By Elena Shao and Maddie McGarvey
© The New York Times Co.
WEST LAFAYETTE, OHIO » Michael French trudged through a thicket of prickly bramble, unfazed by the branches he had to swat away on occasion to arrive at a quiet spot of hilly land that once was mined for coal. Now, however, it is patched with flowering goldenrods and long yellow-green grasses and dotted with tree saplings.
The sight, he acknowledged, would seem unimpressive to most. Yet it might be French’s most prized accomplishment. To him, the young trees symbolize what could be a critical comeback for some of the country’s vanishing forests and for one tree in particular: the American chestnut.
“I don’t see it how most people see it,” he said. “I look at this, and I see how it’s going to be in 80 to 100 years.”
By then, French envisions that the chestnut, a beloved tree nearly wiped out a century ago by a blight-causing fungus, will be among those that make up an expansive forest of native trees and plants.
Billions of chestnuts once dominated Appalachia, with Americans over many generations relying on their hardy trunks for log cabins, floor panels and telephone poles. Families would store the trees’ small brown nuts in attics to eat during the holiday season.
Now French and his colleagues at Green Forests Work, a nonprofit group, hope to aid the decades-long effort to revive the American chestnut by bringing the trees back onto Appalachia’s former coal mines. Decades of mining, which have contributed to global warming, also left behind dry, acidic and hardened earth that made it difficult to grow much beyond nonnative herbaceous plants and grasses.
As coal use continues to decline and many of the remaining mines shut down for good, foresters say that restoring mining sites is an opportunity to prove that something productive can be made of lands that have been degraded by decades of extractive activity. Forests can capture planet-warming emissions, create safe harbor for endangered wildlife species and make ecosystems more resilient to extreme weather events such as flooding.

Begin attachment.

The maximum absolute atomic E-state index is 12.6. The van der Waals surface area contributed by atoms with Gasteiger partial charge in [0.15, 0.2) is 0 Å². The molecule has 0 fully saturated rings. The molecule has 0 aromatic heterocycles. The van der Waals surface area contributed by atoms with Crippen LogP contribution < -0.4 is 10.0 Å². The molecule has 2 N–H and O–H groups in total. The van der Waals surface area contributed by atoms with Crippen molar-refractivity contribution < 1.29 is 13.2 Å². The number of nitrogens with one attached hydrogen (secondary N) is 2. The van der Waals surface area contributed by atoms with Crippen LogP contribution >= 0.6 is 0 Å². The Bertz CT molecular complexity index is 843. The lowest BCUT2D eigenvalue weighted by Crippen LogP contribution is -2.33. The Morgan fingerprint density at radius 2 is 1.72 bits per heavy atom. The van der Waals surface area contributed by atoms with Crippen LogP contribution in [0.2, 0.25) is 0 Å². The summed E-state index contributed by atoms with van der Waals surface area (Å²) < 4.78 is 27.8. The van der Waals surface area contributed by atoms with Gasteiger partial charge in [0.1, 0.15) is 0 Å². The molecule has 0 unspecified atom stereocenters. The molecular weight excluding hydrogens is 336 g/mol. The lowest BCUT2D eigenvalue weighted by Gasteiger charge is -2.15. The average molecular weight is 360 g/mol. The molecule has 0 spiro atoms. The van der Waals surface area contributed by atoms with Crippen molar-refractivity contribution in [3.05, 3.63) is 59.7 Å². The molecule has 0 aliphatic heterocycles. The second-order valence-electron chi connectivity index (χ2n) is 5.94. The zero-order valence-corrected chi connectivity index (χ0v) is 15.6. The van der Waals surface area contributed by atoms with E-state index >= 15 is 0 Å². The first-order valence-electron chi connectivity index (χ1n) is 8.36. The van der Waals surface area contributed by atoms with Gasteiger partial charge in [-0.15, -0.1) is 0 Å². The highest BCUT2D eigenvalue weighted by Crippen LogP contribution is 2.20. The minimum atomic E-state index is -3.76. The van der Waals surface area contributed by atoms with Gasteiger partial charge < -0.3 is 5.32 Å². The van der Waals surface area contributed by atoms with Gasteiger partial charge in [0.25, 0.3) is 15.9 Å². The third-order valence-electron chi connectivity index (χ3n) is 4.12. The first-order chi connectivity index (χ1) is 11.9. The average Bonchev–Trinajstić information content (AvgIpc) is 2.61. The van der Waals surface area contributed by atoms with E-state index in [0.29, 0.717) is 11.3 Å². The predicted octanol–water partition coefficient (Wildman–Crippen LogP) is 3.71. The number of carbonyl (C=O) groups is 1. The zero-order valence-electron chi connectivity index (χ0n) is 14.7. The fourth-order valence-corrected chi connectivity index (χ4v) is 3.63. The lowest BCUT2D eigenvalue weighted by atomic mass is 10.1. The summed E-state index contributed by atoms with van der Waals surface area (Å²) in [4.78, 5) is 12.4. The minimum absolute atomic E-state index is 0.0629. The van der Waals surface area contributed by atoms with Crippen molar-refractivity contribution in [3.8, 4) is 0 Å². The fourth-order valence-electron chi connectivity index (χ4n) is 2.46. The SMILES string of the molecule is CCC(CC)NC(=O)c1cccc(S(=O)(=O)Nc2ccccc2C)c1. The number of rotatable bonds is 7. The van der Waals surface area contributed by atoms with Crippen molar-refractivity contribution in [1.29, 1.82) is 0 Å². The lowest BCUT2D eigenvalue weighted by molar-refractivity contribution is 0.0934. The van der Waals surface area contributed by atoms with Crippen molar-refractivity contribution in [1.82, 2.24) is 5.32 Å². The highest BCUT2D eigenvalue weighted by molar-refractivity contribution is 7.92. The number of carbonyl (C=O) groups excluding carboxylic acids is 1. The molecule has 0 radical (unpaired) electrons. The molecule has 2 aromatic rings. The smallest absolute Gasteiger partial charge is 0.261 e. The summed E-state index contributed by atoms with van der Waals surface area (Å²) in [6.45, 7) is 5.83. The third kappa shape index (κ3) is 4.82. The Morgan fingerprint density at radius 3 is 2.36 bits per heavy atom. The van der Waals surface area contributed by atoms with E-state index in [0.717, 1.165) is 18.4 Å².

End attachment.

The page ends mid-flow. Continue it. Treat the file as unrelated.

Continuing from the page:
The chestnut is a good fit for this effort, researchers say, because the tree’s historical range overlaps “almost perfectly” with the terrain covered by former coal mines that stretched across parts of eastern Kentucky and Ohio, West Virginia and western Pennsylvania.
Another advantage of restoring mining sites this way is that chestnut trees prefer slightly acidic growth material, and they grow best in sandy and welldrained soil that isn’t too wet — conditions that are mostly consistent with previously mined land, said Carolyn Keiffer, a plant ecologist at Miami University in Ohio.
Since 2009, Green Forests Work has helped plant more than 5 million native trees, including tens of thousands of chestnuts, across 9,400 acres of mined lands. Over that time, the group has collected supporters, including U.S. Forest Service rangers trying to bring back the red spruce onto national forests in West Virginia, and bourbon companies interested in the sustainability of white oak trees that are used in barrels to store and age whiskey.
“We humans brought in the nonnative fungus that killed the tree,” Keiffer said, referring to the parasitic fungus that was introduced accidentally to North America in the late 1800s on imported Japanese chestnuts.
After that, mining the land made it nearly impossible for it to develop naturally back into the forest it once was, she said. “Maybe we can be the ones to bring the trees back.”
That calling has always motivated Thomas Brannon, even as a third-grader in the 1940s planting trees with his siblings on his family’s land in eastern Ohio, the property that French visited in August.
“If I can make that 230 acres look better, then that’s enough for me,” Brannon said.
His grandparents sold mining rights to parts of the property in 1952, and nearly four decades of coal mining followed.
In 1977, the federal government passed the Surface Mining Control and Reclamation Act, requiring mining companies to return land to the general shape it had before the mining activity.
As a result, mining companies would backfill excavated land, packing rock material tightly against the hillside so it wouldn’t cause landslides, said Scott Eggerud, a forester with the Office of Surface Mining Reclamation and Enforcement, the agency that enforces the mining law. To prevent erosion, mining companies would plant aggressive, mostly nonnative grasses that could tolerate the heavily compacted soil.
Tree planters described the early efforts to reforest those legacy mined lands as “planting trees in a parking lot.”
Mine reforestation efforts have focused on planting a variety of native tree species, but chestnuts have always been a good way into the difficult conversation of encouraging the industry to change its standard practices. “When you start talking to people about the chestnut tree, they get really excited,” French said.